The Real Problem with 'Faithful Citizenship'

At their current meeting, the USCCB is considering a new version of their document "Faithful Citizenship." Michael Sean Winters at NCR has a good commentary on the problems with the new draft, especially its reconfiguration of the previous seven headings into four and its continued misleading use of the term “intrinsically evil.” I have commented elsewhere on why discussions of “intrinsic evil” are misleading when dealing with public-policy matters. And the reconfiguration of topic headings is at least questionable. When presenting the previous seven headings in the classroom, I have always suggested that the special attention paid to the poor, to workers, and to creation are justified, since each of these represents a “constituency” that is uniquely vulnerable in a capitalist system. The bishops must lend an extra voice to those who are lacking power and therefore are vulnerable in the current system. Such a justification is consistent with other areas of concern, especially the unborn and the dying. To eliminate these headings is potentially to marginalize the already marginalized.

But the reconfiguration seems to me to indicate the deeper challenge the bishops face: abstraction. The new categories are  inarguably less specific than the old ones. Reading through the draft, one gets the feeling that (perhaps in order to produce a consensus document?) the bishops are trying to offer a presentation that resists partisan co-optation. They insist multiple times that all the issues must be considered together. In a spirit of charity, I won’t speculate about the possibility that such an insistance is itself a partisan move. However, even understood charitably, this retreat to abstraction isn’t the right way to address the existing problem. Do we really need another document that functions as a mini-encyclical or mini-catechesis on general themes in Catholic social teaching?

I wish the bishops could do something else: confront the real problem faithful Catholic citizens face in 2015. They should just say it: At this point, neither national party is acceptable, judged on the full range of teachings. Why can’t the bishops come right out and name this problem specifically? Certainly it would be easy enough for them to say that, at the national level, the Democratic party rejects their basic principles due to their positions on abortion and same-sex marriage, and that the party risks further entrenchment against the principles in the growing support for assisted suicide. But is it really any more controversial for the bishops to call out the Republican party for flagrantly ignoring basic principles of Catholic social teaching—especially on the critical and pressing issues of immigration and the environment? To be sure, these issues present real policy challenges, but to my knowledge, no one among the vast field of contenders for the Republican nomination has come out and forthrightly affirmed the basic principles of the Catholic tradition on immigration and the environment—even if they then might present policies that would be disagreeable. This is a fundamental problem with the typical use of the term "prudential judgment": what is open to prudential judgment are the merits of a particular policy approach. But the principles themselves are authoritative and should be affirmed. It would be refreshing to hear a Republican affirm Catholic principles on immigration, the environment, the right to health care, and the need for an economy that gives special attention to the needs of the poor. Again, there will still be policy differences. But in reality, Republicans reject the principles. Or at least they appear to—and if the appearance is wrong, they should be invited by the bishops to clarify their agreement on the basic principles.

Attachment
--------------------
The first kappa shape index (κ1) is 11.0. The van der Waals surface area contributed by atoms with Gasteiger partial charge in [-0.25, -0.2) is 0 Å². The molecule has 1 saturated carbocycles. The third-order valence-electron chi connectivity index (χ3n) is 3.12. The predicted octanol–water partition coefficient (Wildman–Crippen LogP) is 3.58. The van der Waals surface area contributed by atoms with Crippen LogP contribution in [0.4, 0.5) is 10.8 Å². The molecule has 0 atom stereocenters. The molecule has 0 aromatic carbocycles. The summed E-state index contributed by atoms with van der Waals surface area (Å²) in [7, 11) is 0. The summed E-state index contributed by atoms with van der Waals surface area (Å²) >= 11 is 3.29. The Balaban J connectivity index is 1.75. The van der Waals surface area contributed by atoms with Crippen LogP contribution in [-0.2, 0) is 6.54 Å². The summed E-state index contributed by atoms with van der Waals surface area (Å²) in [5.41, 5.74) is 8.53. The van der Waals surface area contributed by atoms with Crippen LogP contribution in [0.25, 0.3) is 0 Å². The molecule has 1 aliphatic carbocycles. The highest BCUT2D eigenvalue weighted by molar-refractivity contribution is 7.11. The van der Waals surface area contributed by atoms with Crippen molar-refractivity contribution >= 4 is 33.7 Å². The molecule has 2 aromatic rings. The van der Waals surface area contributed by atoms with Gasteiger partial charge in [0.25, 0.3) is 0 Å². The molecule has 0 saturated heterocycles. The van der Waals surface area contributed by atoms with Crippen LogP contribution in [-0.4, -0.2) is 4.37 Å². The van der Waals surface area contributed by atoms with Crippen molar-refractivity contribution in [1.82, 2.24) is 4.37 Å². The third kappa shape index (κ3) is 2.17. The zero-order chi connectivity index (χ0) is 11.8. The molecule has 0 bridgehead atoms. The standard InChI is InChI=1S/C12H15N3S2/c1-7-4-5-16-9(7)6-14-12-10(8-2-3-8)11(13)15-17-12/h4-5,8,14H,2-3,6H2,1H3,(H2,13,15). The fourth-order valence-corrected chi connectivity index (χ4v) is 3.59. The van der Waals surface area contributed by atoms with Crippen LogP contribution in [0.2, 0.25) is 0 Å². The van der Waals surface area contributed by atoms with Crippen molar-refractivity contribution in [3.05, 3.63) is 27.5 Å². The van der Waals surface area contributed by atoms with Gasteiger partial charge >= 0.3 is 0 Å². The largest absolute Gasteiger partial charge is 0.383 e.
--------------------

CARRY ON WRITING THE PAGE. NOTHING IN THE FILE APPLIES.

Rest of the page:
Such a document would be a timely act of courage, which acknowledged the real challenges of the political world that actually exists in America in 2015. Moreover, perhaps such a document could be seen as a real challenge to partisans of both sides to admit the inadequacies of their respective positions. I do understand the instinct, when writing in our context, to write something that will be acceptable to everyone by making language more generic. But by writing a careful document reiterating abstractions, rather than addressing the actual political situation of the current two-party set-up, their words are more likely to continue the underlying partisan maneuvering (as people seek to exploit this or that abstraction for their advantage)…or to be ignored. A bold document that actually called parties to account might be controversial. But I’m pretty sure it would be less likely to be ignored.

David Cloutier is an associate professor of theology at the Catholic University of America and the author of Walking God’s Earth: The Environment and Catholic Faith.

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